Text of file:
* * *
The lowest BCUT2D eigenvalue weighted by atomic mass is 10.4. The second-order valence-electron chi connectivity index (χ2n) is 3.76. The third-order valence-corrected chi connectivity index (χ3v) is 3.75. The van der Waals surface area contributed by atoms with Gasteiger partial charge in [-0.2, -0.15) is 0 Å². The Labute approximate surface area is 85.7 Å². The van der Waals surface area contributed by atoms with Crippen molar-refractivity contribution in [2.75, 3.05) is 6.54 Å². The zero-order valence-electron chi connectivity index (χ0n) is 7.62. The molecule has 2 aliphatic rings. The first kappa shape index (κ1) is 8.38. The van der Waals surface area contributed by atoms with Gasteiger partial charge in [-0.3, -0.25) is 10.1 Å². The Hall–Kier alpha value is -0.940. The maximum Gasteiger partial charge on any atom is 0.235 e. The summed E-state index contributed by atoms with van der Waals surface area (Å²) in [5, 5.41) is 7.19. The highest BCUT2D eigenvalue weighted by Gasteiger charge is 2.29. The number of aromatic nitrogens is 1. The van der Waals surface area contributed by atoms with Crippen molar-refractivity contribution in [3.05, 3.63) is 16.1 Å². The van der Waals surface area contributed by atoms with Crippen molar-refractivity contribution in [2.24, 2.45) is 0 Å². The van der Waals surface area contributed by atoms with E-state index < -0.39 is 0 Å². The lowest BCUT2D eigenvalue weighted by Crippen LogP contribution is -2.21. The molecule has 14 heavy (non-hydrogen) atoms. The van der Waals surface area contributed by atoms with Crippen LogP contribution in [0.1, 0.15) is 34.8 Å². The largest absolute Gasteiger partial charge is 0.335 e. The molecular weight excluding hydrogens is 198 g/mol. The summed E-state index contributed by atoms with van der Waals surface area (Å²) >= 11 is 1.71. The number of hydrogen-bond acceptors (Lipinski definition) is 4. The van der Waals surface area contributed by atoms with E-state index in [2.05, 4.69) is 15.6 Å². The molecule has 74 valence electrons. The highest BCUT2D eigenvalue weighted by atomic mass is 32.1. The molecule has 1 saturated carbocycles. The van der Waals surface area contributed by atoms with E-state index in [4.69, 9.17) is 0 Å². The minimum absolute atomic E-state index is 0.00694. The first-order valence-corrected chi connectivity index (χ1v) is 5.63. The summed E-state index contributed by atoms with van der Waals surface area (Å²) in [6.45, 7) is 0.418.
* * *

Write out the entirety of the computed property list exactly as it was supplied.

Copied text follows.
The lowest BCUT2D eigenvalue weighted by atomic mass is 10.4. The second-order valence-electron chi connectivity index (χ2n) is 3.76. The third-order valence-corrected chi connectivity index (χ3v) is 3.75. The van der Waals surface area contributed by atoms with Gasteiger partial charge in [-0.2, -0.15) is 0 Å². The Labute approximate surface area is 85.7 Å². The van der Waals surface area contributed by atoms with Crippen molar-refractivity contribution in [2.75, 3.05) is 6.54 Å². The zero-order valence-electron chi connectivity index (χ0n) is 7.62. The molecule has 2 aliphatic rings. The first kappa shape index (κ1) is 8.38. The van der Waals surface area contributed by atoms with Gasteiger partial charge in [-0.3, -0.25) is 10.1 Å². The Hall–Kier alpha value is -0.940. The maximum Gasteiger partial charge on any atom is 0.235 e. The summed E-state index contributed by atoms with van der Waals surface area (Å²) in [5, 5.41) is 7.19. The highest BCUT2D eigenvalue weighted by Gasteiger charge is 2.29. The number of aromatic nitrogens is 1. The van der Waals surface area contributed by atoms with Crippen molar-refractivity contribution in [3.05, 3.63) is 16.1 Å². The van der Waals surface area contributed by atoms with Crippen molar-refractivity contribution in [2.24, 2.45) is 0 Å². The van der Waals surface area contributed by atoms with E-state index < -0.39 is 0 Å². The lowest BCUT2D eigenvalue weighted by Crippen LogP contribution is -2.21. The molecule has 14 heavy (non-hydrogen) atoms. The van der Waals surface area contributed by atoms with Crippen LogP contribution in [0.1, 0.15) is 34.8 Å². The largest absolute Gasteiger partial charge is 0.335 e. The molecular weight excluding hydrogens is 198 g/mol. The summed E-state index contributed by atoms with van der Waals surface area (Å²) >= 11 is 1.71. The number of hydrogen-bond acceptors (Lipinski definition) is 4. The van der Waals surface area contributed by atoms with E-state index in [2.05, 4.69) is 15.6 Å². The molecule has 74 valence electrons. The highest BCUT2D eigenvalue weighted by atomic mass is 32.1. The molecule has 1 saturated carbocycles. The van der Waals surface area contributed by atoms with E-state index in [4.69, 9.17) is 0 Å². The minimum absolute atomic E-state index is 0.00694. The first-order valence-corrected chi connectivity index (χ1v) is 5.63. The summed E-state index contributed by atoms with van der Waals surface area (Å²) in [6.45, 7) is 0.418.